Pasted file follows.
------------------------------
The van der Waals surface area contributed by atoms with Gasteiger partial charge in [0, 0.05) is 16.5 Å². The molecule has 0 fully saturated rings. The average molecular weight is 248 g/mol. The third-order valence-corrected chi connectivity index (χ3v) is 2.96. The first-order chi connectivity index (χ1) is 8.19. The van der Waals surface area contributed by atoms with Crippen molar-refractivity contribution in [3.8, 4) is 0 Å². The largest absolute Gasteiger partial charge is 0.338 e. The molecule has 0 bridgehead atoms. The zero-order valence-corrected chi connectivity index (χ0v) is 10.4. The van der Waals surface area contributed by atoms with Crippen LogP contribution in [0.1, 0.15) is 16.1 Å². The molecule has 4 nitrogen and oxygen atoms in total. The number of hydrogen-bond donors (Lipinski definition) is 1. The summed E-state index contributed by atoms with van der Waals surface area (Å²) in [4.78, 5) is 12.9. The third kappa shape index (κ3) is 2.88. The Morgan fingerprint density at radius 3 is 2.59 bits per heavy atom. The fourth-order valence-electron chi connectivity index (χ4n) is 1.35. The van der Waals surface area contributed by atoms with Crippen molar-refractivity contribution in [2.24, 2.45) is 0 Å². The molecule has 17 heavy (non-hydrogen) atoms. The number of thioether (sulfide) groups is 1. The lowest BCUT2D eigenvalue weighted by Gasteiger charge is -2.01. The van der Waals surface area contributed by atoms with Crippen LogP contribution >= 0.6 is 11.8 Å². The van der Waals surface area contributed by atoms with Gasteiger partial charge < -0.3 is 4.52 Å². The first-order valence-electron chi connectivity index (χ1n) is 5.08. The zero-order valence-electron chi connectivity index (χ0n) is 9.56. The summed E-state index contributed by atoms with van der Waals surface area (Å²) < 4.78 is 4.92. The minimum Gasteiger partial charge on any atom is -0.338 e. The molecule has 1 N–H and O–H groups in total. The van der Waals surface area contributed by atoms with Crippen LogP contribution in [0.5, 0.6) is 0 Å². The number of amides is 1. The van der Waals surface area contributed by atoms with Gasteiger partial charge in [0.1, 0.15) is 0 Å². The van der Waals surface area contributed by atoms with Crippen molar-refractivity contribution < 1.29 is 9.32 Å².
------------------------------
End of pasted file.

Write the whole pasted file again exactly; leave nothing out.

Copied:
The van der Waals surface area contributed by atoms with Gasteiger partial charge in [0, 0.05) is 16.5 Å². The molecule has 0 fully saturated rings. The average molecular weight is 248 g/mol. The third-order valence-corrected chi connectivity index (χ3v) is 2.96. The first-order chi connectivity index (χ1) is 8.19. The van der Waals surface area contributed by atoms with Crippen molar-refractivity contribution in [3.8, 4) is 0 Å². The largest absolute Gasteiger partial charge is 0.338 e. The molecule has 0 bridgehead atoms. The zero-order valence-corrected chi connectivity index (χ0v) is 10.4. The van der Waals surface area contributed by atoms with Crippen LogP contribution in [0.1, 0.15) is 16.1 Å². The molecule has 4 nitrogen and oxygen atoms in total. The number of hydrogen-bond donors (Lipinski definition) is 1. The summed E-state index contributed by atoms with van der Waals surface area (Å²) in [4.78, 5) is 12.9. The third kappa shape index (κ3) is 2.88. The Morgan fingerprint density at radius 3 is 2.59 bits per heavy atom. The fourth-order valence-electron chi connectivity index (χ4n) is 1.35. The van der Waals surface area contributed by atoms with Crippen molar-refractivity contribution in [2.24, 2.45) is 0 Å². The molecule has 17 heavy (non-hydrogen) atoms. The number of thioether (sulfide) groups is 1. The lowest BCUT2D eigenvalue weighted by Gasteiger charge is -2.01. The van der Waals surface area contributed by atoms with Crippen LogP contribution >= 0.6 is 11.8 Å². The van der Waals surface area contributed by atoms with Gasteiger partial charge < -0.3 is 4.52 Å². The first-order valence-electron chi connectivity index (χ1n) is 5.08. The zero-order valence-electron chi connectivity index (χ0n) is 9.56. The summed E-state index contributed by atoms with van der Waals surface area (Å²) < 4.78 is 4.92. The minimum Gasteiger partial charge on any atom is -0.338 e. The molecule has 1 N–H and O–H groups in total. The van der Waals surface area contributed by atoms with Crippen LogP contribution in [0.5, 0.6) is 0 Å². The number of amides is 1. The van der Waals surface area contributed by atoms with Gasteiger partial charge in [0.1, 0.15) is 0 Å². The van der Waals surface area contributed by atoms with Crippen molar-refractivity contribution < 1.29 is 9.32 Å².